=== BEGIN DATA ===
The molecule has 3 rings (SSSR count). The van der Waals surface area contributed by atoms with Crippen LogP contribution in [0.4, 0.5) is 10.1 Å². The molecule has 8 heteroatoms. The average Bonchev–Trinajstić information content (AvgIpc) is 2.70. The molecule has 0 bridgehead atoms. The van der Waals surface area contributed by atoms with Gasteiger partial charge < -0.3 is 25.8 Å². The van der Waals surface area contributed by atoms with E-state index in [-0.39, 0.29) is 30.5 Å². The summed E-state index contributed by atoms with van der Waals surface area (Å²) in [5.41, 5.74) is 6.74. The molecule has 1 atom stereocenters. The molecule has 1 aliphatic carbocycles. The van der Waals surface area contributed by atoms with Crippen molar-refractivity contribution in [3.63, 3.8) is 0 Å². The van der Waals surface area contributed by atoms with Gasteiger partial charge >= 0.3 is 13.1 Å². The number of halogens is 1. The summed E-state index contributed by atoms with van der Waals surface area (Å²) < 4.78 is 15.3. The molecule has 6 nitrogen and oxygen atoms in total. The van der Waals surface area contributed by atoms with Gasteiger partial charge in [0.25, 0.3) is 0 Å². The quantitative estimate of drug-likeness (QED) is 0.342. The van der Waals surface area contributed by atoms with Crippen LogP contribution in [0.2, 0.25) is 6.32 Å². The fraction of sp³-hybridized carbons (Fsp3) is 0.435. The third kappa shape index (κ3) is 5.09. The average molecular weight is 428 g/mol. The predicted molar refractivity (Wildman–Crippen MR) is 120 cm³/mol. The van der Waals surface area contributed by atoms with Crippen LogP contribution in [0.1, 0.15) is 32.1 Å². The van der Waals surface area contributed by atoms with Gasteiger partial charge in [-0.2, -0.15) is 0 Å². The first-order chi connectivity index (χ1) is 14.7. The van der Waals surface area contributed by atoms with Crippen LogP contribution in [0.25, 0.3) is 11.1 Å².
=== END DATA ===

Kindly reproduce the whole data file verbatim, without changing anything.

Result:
The molecule has 3 rings (SSSR count). The van der Waals surface area contributed by atoms with Crippen LogP contribution in [0.4, 0.5) is 10.1 Å². The molecule has 8 heteroatoms. The average Bonchev–Trinajstić information content (AvgIpc) is 2.70. The molecule has 0 bridgehead atoms. The van der Waals surface area contributed by atoms with Gasteiger partial charge < -0.3 is 25.8 Å². The van der Waals surface area contributed by atoms with E-state index in [-0.39, 0.29) is 30.5 Å². The summed E-state index contributed by atoms with van der Waals surface area (Å²) in [5.41, 5.74) is 6.74. The molecule has 1 atom stereocenters. The molecule has 1 aliphatic carbocycles. The van der Waals surface area contributed by atoms with Crippen molar-refractivity contribution in [3.63, 3.8) is 0 Å². The van der Waals surface area contributed by atoms with Gasteiger partial charge >= 0.3 is 13.1 Å². The number of halogens is 1. The summed E-state index contributed by atoms with van der Waals surface area (Å²) < 4.78 is 15.3. The molecule has 6 nitrogen and oxygen atoms in total. The van der Waals surface area contributed by atoms with Gasteiger partial charge in [0.25, 0.3) is 0 Å². The quantitative estimate of drug-likeness (QED) is 0.342. The van der Waals surface area contributed by atoms with Crippen LogP contribution in [0.2, 0.25) is 6.32 Å². The fraction of sp³-hybridized carbons (Fsp3) is 0.435. The third kappa shape index (κ3) is 5.09. The average molecular weight is 428 g/mol. The predicted molar refractivity (Wildman–Crippen MR) is 120 cm³/mol. The van der Waals surface area contributed by atoms with Crippen LogP contribution in [0.1, 0.15) is 32.1 Å². The van der Waals surface area contributed by atoms with Gasteiger partial charge in [-0.2, -0.15) is 0 Å². The first-order chi connectivity index (χ1) is 14.7. The van der Waals surface area contributed by atoms with Crippen LogP contribution in [0.25, 0.3) is 11.1 Å².